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Sigma Pi
Founded 1897
Vincennes University
Type Leadership, Social
Scope International
 United States
Mission Statement To build and support chapters and alumni organizations for the purpose of maintaining a Fellowship of kindred minds united in Brotherhood.[1]
Vision Statement Sigma Pi Fraternity is the leading, international men's collegiate fraternal organization which provides training, guidance and innovative opportunities for:
  • Leadership Development
  • Social and Personal Development
  • Academic Achievement
  • Community Service
  • Heightened Moral Awareness

For its brothers throughout their lives.[1]

Colors Lavender (color) and White with Gold as an auxiliary
Flower Lavender Orchid
Jewel Emerald
Publication The Emerald
Philanthropy The SAM Spady Foundation [2]
Chartered February 26, 1897 at Vincennes, Indiana
Chapters 124 active chapters, 8 colonies, and 27 active alumni clubs[3]
90,000+ [4] lifetime
Headquarters P.O. Box 1897
Brentwood, TN, 37024, USA

Sigma Pi (ΣΠ) is an international college social fraternity with chapters in the United States and Canada. Like most social fraternities, membership is by invitation and limited to men. The Fraternity is headquartered in Brentwood, Tennessee.



Founded on February 26, 1897 at Vincennes University by William Raper Kennedy, James Thompson Kingsbury, George Martin Patterson, and Rolin Rosco James, it started as Tau Phi Delta (ΤΦΔ), a literary society with fraternal ideals. During its tenure as a literary society, many requests for the chartering of other chapters were denied, and expansion never occurred. Tau Phi Delta changed its name to The Sigma Pi Fraternity, United States in 1907. The name not only signified a new era for the fraternity, but a new focus, expansion. Within the first year, Sigma Pi began to build new chapters. With the establishment of the Fraternity's first Canadian chapter in 1984, the organization's name was changed to The Sigma Pi Fraternity, International. The Fraternity was the first of its kind to be founded west of the Ohio Valley and a charter member of the North-American Interfraternity Conference. Today, Sigma Pi consists of 132 active collegiate groups, dozens of alumni clubs, and over 90,000 initiates.[4]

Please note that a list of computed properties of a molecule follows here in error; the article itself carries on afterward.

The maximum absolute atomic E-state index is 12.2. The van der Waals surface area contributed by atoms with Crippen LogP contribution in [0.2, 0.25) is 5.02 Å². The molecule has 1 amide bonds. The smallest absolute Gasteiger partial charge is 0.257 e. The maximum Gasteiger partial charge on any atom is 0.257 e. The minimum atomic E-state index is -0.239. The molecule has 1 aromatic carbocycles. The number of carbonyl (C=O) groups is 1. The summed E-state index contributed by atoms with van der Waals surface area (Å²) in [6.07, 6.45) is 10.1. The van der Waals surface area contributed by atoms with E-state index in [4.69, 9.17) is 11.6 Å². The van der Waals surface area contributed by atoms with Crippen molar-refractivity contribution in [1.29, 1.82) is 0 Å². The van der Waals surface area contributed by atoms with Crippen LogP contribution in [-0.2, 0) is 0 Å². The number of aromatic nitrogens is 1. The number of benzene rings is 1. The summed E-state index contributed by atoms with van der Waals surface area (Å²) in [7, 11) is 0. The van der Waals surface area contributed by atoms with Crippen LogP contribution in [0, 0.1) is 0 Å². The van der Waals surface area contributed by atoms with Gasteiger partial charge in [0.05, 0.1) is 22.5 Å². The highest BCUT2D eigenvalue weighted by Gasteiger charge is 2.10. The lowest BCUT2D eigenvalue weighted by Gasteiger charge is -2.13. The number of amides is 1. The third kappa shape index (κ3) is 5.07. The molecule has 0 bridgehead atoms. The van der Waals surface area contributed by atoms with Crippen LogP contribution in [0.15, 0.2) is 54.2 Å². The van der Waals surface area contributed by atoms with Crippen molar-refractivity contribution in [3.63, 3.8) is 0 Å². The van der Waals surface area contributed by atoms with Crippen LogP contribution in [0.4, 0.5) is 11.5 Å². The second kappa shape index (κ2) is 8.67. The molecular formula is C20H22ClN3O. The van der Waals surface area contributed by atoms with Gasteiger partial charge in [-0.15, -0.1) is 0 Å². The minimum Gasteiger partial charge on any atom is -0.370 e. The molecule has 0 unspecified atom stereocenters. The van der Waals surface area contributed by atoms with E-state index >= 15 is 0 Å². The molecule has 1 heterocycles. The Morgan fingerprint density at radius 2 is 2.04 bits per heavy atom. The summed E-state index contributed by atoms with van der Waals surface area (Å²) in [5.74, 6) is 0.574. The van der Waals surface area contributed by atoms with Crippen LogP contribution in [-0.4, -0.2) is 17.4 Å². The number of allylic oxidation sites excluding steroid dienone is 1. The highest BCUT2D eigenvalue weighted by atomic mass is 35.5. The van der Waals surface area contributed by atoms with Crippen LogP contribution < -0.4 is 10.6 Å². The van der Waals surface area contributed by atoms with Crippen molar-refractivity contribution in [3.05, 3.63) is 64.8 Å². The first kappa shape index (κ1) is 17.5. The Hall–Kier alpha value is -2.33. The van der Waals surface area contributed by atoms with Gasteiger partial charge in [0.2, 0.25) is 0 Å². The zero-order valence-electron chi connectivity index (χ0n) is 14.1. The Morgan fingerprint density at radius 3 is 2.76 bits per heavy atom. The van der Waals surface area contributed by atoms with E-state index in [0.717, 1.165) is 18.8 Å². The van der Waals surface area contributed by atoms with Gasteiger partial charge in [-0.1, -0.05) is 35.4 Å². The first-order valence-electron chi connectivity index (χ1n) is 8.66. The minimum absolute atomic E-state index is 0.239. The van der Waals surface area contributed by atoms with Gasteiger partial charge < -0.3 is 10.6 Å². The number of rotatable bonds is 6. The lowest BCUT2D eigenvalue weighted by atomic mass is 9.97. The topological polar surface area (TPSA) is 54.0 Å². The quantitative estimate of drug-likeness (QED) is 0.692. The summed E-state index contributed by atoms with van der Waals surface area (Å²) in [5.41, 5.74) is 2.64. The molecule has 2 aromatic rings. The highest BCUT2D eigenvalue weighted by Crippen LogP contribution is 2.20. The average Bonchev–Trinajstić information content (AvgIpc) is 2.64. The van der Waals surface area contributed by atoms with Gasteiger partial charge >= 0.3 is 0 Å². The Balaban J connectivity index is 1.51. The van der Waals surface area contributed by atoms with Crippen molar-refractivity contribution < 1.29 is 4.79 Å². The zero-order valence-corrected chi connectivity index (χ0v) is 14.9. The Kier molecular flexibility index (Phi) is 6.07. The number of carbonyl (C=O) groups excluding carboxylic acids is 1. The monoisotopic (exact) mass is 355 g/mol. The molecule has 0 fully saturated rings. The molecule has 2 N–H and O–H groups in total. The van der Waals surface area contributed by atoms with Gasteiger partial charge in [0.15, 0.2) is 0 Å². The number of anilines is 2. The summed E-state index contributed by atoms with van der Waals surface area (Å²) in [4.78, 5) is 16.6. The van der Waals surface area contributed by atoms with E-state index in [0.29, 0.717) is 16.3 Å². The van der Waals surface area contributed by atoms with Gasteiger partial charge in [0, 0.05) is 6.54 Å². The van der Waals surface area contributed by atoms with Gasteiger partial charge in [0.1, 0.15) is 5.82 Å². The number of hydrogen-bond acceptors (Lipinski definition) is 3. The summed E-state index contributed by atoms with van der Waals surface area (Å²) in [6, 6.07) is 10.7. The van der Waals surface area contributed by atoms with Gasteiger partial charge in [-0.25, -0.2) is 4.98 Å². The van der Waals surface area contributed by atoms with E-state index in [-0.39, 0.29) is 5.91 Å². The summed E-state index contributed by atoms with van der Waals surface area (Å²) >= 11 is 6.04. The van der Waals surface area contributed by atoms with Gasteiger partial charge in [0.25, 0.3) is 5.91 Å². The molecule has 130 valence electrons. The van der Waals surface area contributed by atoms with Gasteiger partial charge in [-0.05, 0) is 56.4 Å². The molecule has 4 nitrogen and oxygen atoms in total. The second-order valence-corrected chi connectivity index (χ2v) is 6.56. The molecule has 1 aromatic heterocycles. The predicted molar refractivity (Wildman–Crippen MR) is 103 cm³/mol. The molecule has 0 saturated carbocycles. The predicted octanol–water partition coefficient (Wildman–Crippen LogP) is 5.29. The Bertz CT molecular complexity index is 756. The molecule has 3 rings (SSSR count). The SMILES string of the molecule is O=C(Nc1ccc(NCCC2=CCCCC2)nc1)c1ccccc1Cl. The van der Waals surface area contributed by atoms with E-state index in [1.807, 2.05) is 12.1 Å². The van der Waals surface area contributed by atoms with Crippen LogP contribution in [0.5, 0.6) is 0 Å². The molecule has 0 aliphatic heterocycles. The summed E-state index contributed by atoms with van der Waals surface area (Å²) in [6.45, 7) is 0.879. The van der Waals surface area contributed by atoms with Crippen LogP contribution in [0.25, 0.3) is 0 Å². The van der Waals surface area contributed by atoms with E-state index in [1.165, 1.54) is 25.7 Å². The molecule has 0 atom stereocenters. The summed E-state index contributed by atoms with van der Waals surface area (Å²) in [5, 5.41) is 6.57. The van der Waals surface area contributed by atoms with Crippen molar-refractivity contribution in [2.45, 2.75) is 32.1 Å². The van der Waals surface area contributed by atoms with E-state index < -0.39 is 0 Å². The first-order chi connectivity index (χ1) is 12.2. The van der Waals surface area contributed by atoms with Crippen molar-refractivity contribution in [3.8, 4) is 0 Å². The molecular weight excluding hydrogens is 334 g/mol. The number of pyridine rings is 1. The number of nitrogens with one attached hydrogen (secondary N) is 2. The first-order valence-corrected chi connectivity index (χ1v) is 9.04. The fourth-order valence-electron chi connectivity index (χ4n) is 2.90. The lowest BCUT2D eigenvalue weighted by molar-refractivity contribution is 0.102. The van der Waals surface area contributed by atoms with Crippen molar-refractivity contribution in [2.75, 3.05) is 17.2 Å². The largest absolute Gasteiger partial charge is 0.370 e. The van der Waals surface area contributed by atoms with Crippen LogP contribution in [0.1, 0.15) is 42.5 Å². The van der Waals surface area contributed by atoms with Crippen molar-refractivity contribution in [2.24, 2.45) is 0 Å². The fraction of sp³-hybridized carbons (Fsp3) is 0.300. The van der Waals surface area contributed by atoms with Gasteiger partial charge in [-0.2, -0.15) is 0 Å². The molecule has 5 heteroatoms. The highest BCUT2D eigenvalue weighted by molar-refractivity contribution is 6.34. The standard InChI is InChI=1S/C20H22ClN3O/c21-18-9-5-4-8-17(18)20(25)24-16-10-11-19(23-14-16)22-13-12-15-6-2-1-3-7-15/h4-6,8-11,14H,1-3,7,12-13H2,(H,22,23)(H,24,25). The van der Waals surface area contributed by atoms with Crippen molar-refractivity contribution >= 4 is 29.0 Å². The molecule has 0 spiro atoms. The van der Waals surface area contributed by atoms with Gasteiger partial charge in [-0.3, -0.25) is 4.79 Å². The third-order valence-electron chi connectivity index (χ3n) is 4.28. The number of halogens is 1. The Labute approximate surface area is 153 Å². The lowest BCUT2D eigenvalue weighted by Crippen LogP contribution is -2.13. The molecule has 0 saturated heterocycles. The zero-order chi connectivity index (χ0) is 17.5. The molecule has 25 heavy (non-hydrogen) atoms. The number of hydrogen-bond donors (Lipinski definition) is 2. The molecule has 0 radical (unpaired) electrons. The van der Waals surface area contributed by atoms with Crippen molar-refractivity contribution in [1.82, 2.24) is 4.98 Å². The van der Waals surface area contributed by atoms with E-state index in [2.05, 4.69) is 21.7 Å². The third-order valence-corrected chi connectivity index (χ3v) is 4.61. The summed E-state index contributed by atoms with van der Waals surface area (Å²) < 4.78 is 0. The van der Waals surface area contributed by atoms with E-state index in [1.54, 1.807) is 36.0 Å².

Sigma Pi promotes fellowship, scholarship, chivalry, and character by organizing social, academic, and philanthropy events for its members and the communities in which its chapters are located. In addition, a separate, but related entity, the Sigma Pi Educational Foundation, manages trust assets for the educational benefit of both members and non-members. The Fraternity's "ACE" (Altruistic Campus Experience) Project is the first fraternity or sorority campus service program for chapters specifically designed to benefit their host institutions.[5]

Sigma Pi Creed

The men of Sigma Pi are committed to a strong tradition of quality individuals joining together in the fraternity during their collegiate lives and years thereafter following the high ideal as set forth in the Sigma Pi Creed. It is the guide and ideal around which a brother patterns his life.

I Believe
in Sigma Pi, a Fellowship of
kindred minds, united in
Brotherhood to advance Truth
and Justice, to promote
Scholarship, to encourage
Chivalry, to diffuse Culture, and
to develop Character, in the
Service of God and Man; and
I will strive to make real the
Fraternity's ideals in my own
daily life.[6]

Sigma Pi Motto

The mother of the first two initiates of Sigma Pi, Samuel and Maurice Bayard, chose the Fraternity's motto during one of the first meetings. There was some debate about the appropriate motto, and no conclusions had been reached at the time. Mrs. Bayard took a volume of Robert Browning's poems from a shelf, turned to A Death In The Desert, and read what would become the motto.[7]

Progress, man's distinctive mark alone,
Not God's, and not the beasts';
God is, they are.
Man partly is and wholly hopes to be.

The Five Ideals

Sigma Pi Fraternity promotes five basic ideals, which a brother considers to be of extreme worth. They are the goals which every member is encouraged to strive toward in their own daily life.[8]

The First Ideal: To establish a brotherhood.
The Second Ideal: To establish and maintain an aristocracy of learning.
The Third Ideal: To raise the standards of morality and develop character.